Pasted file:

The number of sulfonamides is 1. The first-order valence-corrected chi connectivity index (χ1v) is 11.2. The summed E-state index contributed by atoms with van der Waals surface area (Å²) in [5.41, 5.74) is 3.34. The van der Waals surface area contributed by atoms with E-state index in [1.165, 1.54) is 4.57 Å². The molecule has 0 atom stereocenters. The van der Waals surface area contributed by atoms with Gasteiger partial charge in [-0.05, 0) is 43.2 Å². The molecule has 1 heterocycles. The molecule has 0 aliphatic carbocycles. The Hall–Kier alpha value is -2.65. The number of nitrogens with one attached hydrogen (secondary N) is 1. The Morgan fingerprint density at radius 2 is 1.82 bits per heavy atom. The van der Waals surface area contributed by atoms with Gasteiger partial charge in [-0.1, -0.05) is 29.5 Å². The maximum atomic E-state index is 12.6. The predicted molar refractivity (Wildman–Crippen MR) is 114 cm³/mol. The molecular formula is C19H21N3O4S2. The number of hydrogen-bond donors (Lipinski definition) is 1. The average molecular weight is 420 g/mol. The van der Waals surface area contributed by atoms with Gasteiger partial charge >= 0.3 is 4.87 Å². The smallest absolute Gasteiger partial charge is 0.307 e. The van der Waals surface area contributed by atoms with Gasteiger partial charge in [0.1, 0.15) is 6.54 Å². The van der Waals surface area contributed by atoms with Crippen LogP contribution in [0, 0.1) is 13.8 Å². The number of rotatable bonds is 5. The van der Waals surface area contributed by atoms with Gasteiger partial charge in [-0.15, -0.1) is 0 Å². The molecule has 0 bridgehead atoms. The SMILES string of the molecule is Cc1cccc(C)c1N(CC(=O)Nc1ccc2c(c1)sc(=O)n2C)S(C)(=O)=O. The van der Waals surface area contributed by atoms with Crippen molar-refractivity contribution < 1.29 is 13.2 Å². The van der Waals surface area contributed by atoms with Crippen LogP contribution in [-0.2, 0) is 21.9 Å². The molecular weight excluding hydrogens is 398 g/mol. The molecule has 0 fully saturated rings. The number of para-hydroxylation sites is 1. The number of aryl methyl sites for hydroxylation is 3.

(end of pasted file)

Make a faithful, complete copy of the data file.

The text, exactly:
The number of sulfonamides is 1. The first-order valence-corrected chi connectivity index (χ1v) is 11.2. The summed E-state index contributed by atoms with van der Waals surface area (Å²) in [5.41, 5.74) is 3.34. The van der Waals surface area contributed by atoms with E-state index in [1.165, 1.54) is 4.57 Å². The molecule has 0 atom stereocenters. The van der Waals surface area contributed by atoms with Gasteiger partial charge in [-0.05, 0) is 43.2 Å². The molecule has 1 heterocycles. The molecule has 0 aliphatic carbocycles. The Hall–Kier alpha value is -2.65. The number of nitrogens with one attached hydrogen (secondary N) is 1. The Morgan fingerprint density at radius 2 is 1.82 bits per heavy atom. The van der Waals surface area contributed by atoms with Gasteiger partial charge in [-0.1, -0.05) is 29.5 Å². The maximum atomic E-state index is 12.6. The predicted molar refractivity (Wildman–Crippen MR) is 114 cm³/mol. The molecular formula is C19H21N3O4S2. The number of hydrogen-bond donors (Lipinski definition) is 1. The average molecular weight is 420 g/mol. The van der Waals surface area contributed by atoms with Gasteiger partial charge >= 0.3 is 4.87 Å². The smallest absolute Gasteiger partial charge is 0.307 e. The van der Waals surface area contributed by atoms with Gasteiger partial charge in [0.1, 0.15) is 6.54 Å². The van der Waals surface area contributed by atoms with Crippen LogP contribution in [0, 0.1) is 13.8 Å². The number of rotatable bonds is 5. The van der Waals surface area contributed by atoms with Gasteiger partial charge in [-0.15, -0.1) is 0 Å². The molecule has 0 bridgehead atoms. The SMILES string of the molecule is Cc1cccc(C)c1N(CC(=O)Nc1ccc2c(c1)sc(=O)n2C)S(C)(=O)=O. The van der Waals surface area contributed by atoms with Crippen molar-refractivity contribution < 1.29 is 13.2 Å². The van der Waals surface area contributed by atoms with Crippen LogP contribution in [-0.2, 0) is 21.9 Å². The molecular weight excluding hydrogens is 398 g/mol. The molecule has 0 fully saturated rings. The number of para-hydroxylation sites is 1. The number of aryl methyl sites for hydroxylation is 3.